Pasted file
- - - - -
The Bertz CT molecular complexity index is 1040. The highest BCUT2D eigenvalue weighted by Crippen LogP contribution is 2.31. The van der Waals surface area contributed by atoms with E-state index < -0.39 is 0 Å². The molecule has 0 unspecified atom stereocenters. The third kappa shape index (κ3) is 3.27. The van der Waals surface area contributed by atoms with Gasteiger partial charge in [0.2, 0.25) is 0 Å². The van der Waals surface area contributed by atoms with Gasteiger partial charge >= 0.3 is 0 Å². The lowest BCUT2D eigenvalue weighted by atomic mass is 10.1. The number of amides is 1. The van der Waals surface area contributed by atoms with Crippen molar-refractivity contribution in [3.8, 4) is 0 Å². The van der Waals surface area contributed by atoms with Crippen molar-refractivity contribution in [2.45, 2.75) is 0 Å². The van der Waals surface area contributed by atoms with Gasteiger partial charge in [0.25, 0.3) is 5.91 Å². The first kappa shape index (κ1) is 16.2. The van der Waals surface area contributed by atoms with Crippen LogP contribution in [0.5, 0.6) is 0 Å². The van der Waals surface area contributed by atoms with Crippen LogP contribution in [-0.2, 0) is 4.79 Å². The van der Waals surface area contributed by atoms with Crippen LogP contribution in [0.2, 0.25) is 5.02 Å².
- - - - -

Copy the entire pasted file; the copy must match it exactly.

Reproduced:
The Bertz CT molecular complexity index is 1040. The highest BCUT2D eigenvalue weighted by Crippen LogP contribution is 2.31. The van der Waals surface area contributed by atoms with E-state index < -0.39 is 0 Å². The molecule has 0 unspecified atom stereocenters. The third kappa shape index (κ3) is 3.27. The van der Waals surface area contributed by atoms with Gasteiger partial charge in [0.2, 0.25) is 0 Å². The van der Waals surface area contributed by atoms with Gasteiger partial charge >= 0.3 is 0 Å². The lowest BCUT2D eigenvalue weighted by atomic mass is 10.1. The number of amides is 1. The van der Waals surface area contributed by atoms with Crippen molar-refractivity contribution in [3.8, 4) is 0 Å². The van der Waals surface area contributed by atoms with Crippen molar-refractivity contribution in [2.45, 2.75) is 0 Å². The van der Waals surface area contributed by atoms with Gasteiger partial charge in [0.25, 0.3) is 5.91 Å². The first kappa shape index (κ1) is 16.2. The van der Waals surface area contributed by atoms with Crippen LogP contribution in [0.5, 0.6) is 0 Å². The van der Waals surface area contributed by atoms with Crippen LogP contribution in [-0.2, 0) is 4.79 Å². The van der Waals surface area contributed by atoms with Crippen LogP contribution in [0.2, 0.25) is 5.02 Å².